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5 Pieces of Advice from an Autism Mom



I have a 23 year old son who is severely affected by autism. He was diagnosed just before 3 years old. We have done many, many interventions; behavior, speech, and occupation therapy. He participated in special needs karate, basketball, running, tennis, music, gymnastics and social groups. Some of these activities went better than others but we learned something from every one of them. Here is some advice I’ve learned along the way.


1.      People are well intentioned and will have lots of advice for you. Some of these people will be friends and family and some will be professionals. I find it’s best to say thanks, I’ll look into that. It is definitely necessary to educate yourself. Every child is different and what works for one may not work for another. Go with your gut. You know your child better than anyone. You will be their best advocate.


2.      Do not do for them what they can do for themselves. This is true for any child, but people tend to underestimate special needs children. They are capable of a lot more than they are given credit for. It may take some repetition, but they will get there. Being independent is empowering and the more independent they are the more confident they will be.


3.      Many of us parents get caught up in “shoulds” they should do this by now. Throw out the timeline. They will get there when they get there. Putting pressure on them or yourself to get a goal met before they’re ready just frustrates everyone. If you’ve introduced a goal and worked on it for a while and they are not getting it move on and reintroduce it at a later date. As a special needs parent, I’ve found that my son has surprised me so many times. There are things I didn’t think he was ready for that he picked up easily and things I thought would be a breeze that he had a really hard time with. I had given up on him learning to tie his shoes and at the age of twenty-one he got it. Go at their pace.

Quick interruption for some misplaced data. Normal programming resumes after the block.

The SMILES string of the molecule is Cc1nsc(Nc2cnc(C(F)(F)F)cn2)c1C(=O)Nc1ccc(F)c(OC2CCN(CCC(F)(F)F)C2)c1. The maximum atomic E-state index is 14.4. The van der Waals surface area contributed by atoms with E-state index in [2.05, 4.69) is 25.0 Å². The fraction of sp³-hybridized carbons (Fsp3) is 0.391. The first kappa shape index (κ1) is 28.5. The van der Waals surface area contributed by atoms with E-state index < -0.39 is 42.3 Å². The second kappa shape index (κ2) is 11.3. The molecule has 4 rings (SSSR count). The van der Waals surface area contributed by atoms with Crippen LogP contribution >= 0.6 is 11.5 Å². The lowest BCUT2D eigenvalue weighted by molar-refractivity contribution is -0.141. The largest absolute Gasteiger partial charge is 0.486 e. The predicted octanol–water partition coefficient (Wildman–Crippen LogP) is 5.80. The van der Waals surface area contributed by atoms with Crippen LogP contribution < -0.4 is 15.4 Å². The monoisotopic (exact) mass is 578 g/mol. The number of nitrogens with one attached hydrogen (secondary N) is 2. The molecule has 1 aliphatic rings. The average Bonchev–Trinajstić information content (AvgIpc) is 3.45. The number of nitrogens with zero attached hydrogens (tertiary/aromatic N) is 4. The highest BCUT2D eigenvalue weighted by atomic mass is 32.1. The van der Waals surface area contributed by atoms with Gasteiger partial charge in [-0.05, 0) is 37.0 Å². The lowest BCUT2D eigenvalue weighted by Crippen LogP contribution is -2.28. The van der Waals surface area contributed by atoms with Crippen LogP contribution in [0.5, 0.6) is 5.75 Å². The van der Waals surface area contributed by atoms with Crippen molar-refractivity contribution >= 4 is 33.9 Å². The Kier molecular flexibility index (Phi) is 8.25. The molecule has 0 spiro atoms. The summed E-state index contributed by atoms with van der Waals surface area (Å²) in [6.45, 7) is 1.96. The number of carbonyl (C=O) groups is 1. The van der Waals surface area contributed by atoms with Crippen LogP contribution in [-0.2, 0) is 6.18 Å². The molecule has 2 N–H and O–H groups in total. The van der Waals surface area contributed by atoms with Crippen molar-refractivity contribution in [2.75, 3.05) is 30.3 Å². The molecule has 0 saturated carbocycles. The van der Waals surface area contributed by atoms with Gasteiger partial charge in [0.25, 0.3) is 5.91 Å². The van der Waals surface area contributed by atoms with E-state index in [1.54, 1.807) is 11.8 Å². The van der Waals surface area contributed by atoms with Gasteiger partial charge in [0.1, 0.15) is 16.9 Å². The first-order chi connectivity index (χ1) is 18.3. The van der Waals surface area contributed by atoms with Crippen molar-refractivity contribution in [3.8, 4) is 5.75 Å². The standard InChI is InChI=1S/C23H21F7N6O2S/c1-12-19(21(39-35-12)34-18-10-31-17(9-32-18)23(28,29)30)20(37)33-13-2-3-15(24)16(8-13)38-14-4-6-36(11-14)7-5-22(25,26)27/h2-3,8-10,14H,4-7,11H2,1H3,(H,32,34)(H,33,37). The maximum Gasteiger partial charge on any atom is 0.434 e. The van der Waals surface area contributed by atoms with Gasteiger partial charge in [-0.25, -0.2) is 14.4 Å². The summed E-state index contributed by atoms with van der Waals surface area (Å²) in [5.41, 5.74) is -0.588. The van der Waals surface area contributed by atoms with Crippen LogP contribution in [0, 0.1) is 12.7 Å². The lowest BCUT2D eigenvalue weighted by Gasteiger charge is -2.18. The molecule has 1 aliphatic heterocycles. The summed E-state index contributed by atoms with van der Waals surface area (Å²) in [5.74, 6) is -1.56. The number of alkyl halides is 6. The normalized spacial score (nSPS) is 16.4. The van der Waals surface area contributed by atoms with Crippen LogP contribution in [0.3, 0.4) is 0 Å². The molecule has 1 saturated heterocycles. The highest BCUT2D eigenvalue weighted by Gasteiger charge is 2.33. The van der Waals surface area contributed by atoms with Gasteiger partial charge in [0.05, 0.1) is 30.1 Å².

4.      Taking children out into public who have social or behavioral issues is not easy. Do it anyway. Every experience is a learning experience. If they are cocooned at home they don’t have the opportunities they need to learn social skills and to practice curbing difficult behaviors. I adopted the attitude early on that we would go on planned outings. If it was a very difficult day and wasn’t going well we would cut it short and go home, more often than not we would be able to stay with some short breaks or visual reminders. If not, we headed home and gave ourselves an A for effort.


5.     I can’t stress this one enough – self-care, self-care, self-care. We wear a lot of hats and have responsibilities that parents of neurotypical children do not. We often feel we don’t have time for ourselves but if we are exhausted and depleted, we cannot help our children and will find ourselves melting down right next to them. That doesn’t help anyone. It is essential to have breaks, to have help, to have downtime and to have a life separate from your children. Don’t forget the things you liked to do before you had kids. You have less time sure but that doesn’t mean you can’t find some time.

Balance is essential. Do your best to provide opportunities for your kids but put yourself on the to do list as well. 

 

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